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order to stop afghan, the stones drug trade. hoppy farming is rife across the country. a consequence of the past 2 decades, war and conflict. it is a lucrative business and a stephanie decker reports from cobble weaning afghanistan off. the plant may be a challenge on many fronts swaying gently in the wind, the pretty poppy plant is potentially fatal. afghanistan is one of the top produces of opium and heroine in the world. for many farmers here, it's the only way to make a living room for the recorder. cheer we grow poppy, so we can buy bread for the family to survive full. there's no government that's helped us or we don't have adequate water for our the crop started. so poppy becomes the only available option. poppy cultivation is boomed in the last 20 years . it's a hearty crop that needs little water. cheaper to grow and more reliable in terms of drought, which afghanistan has been plagued by the plant and the drugs that come from it are
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a multi $1000000.00 industry that has benefited many previous governments warlords . and the taliban. the group now says it will ban it a topic addressed in its 1st news conference taking power in august. the group spokesman said, be hulu. jarhead says they will bring opium cultivation to 0. the taliban managed to cut down cultivation significantly before they were ousted from power, but its sword, since. and despite most of the drugs being exported globally, it's having a devastating impact on society here. this rehabilitation center is the largest in afghanistan and it has voluntary patience. but many are also picked up from the streets by force. something the taliban has stepped up since coming to power. these men have just arrived and this is part of a process of where they get showered and have their haircut. no, we're told that the amount of drug users has sword across the country over the last 20 years. and according to the united nations, the amount of drug usage here is double the global average. dr. z here,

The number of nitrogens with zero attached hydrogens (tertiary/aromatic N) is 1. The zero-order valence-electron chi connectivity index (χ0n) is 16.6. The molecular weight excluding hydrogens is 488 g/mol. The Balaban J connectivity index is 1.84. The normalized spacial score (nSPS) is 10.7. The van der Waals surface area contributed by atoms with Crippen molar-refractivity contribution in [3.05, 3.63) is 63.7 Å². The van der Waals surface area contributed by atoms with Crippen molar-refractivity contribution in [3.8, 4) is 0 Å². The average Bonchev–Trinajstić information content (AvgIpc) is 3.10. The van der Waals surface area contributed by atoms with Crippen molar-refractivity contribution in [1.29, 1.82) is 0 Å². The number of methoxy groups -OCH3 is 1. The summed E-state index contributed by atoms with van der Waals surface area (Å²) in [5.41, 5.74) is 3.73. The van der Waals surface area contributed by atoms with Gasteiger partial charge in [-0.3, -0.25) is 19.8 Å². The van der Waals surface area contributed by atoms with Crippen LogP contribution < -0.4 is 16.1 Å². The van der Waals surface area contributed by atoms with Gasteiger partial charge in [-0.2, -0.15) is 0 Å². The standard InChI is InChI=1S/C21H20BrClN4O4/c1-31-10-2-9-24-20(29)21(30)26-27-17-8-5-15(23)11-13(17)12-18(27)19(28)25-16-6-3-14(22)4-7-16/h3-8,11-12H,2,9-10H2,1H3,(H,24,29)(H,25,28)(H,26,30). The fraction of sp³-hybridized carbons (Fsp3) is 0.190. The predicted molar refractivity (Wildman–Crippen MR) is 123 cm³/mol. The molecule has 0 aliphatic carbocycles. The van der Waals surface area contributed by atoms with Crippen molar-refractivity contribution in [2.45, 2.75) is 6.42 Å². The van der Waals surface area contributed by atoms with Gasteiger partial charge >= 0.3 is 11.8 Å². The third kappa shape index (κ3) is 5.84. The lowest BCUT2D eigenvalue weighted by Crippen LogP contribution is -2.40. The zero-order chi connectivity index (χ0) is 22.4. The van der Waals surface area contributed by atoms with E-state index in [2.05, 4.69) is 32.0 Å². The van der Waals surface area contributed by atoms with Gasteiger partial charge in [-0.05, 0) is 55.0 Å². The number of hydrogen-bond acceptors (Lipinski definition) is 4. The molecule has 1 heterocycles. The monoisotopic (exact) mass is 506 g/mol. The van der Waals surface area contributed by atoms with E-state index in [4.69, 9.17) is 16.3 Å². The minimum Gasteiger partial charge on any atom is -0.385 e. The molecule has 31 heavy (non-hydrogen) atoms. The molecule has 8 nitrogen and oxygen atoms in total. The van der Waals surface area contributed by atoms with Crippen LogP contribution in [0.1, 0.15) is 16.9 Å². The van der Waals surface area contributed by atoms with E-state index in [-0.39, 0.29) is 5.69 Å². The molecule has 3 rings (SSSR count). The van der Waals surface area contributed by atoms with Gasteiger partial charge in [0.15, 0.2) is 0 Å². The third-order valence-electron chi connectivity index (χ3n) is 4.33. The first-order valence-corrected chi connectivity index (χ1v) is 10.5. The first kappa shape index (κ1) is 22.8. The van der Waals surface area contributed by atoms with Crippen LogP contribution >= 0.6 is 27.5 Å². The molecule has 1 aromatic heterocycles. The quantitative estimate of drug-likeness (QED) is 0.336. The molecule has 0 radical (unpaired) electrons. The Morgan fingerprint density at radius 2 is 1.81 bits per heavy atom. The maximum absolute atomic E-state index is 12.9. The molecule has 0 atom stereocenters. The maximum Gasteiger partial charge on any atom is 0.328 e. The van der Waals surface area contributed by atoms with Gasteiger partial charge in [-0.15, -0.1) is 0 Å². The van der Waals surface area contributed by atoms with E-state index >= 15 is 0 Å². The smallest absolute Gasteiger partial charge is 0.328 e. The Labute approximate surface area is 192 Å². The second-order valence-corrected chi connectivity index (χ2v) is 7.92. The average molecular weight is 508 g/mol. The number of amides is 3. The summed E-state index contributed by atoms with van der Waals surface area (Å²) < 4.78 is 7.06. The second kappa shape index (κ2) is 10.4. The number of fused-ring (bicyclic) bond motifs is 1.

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so tiny says around 60 percent of patients go back to abusing drugs after the 45 day detox. it's an uphill struggle in a country devastated by conflict or more muscular pits are thought we have had problems of war for the last 40 years. there was no awareness of drug addiction, a literacy, legal refugees, and the problems of unemployment, mental health. these are all the reasons why people are so affected here by drugs as to why her voice is entrepreneur eradicating the poppy crop and supporting the countless farmers who survive. because of it is going to take a global effort. we're told it will need a pallet been commitment, it will need the original commitment for preventing the smuggling and mafia and also it will require international community or planning program. so support incentives are for the father madison, that many express doubt that poppy cultivation will be eradicated. they say it's
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simply to lucrative for the taliban. but no one dares to say it on camera. like with everything these days, it's still not clear in what direction the taliban will take this country with stephanie decker, al jazeera cobble. ok, let's go back to our top story, the conflict in ethiopia to gray region and be just released report from the united nations detailing human rights violations. the you and i commissioner for human rights michelle bachelor, joins us live now. here on the news are from geneva. michelle partially, you're talking about violations on all sides over what time period. yes, this is her from november when the conflicts thought it and until the 20th of june . well, this is the unethical ceasefire as well sir decided by the government and that's the period that the report covers. but on the other hand, we will be releasing just now and information. what happened after the 20th of june
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on allegations by, as well as the degree and forces and are continuing violations by the, at your pin. and every chan forces as well 20th of june. that's 4 and a half, 5 months ago. is it your sense from your researches who've been there, who've been talking to people involved in the conflict that those violations could, in theory still be ongoing even today? yes indeed, went to her not only the perception that also concrete allegations that their ongoing until today, unfortunately by both sides, even though whether we have to say that in the 1st period that the report covers, i will say the majority of the violations were committed by the air it, european defense forces and the air cham different sources and certain allies. and in from the 20th of june to now, we have seen abuses from the a t o p, and from the sorry, dr. t. taker and degree forces,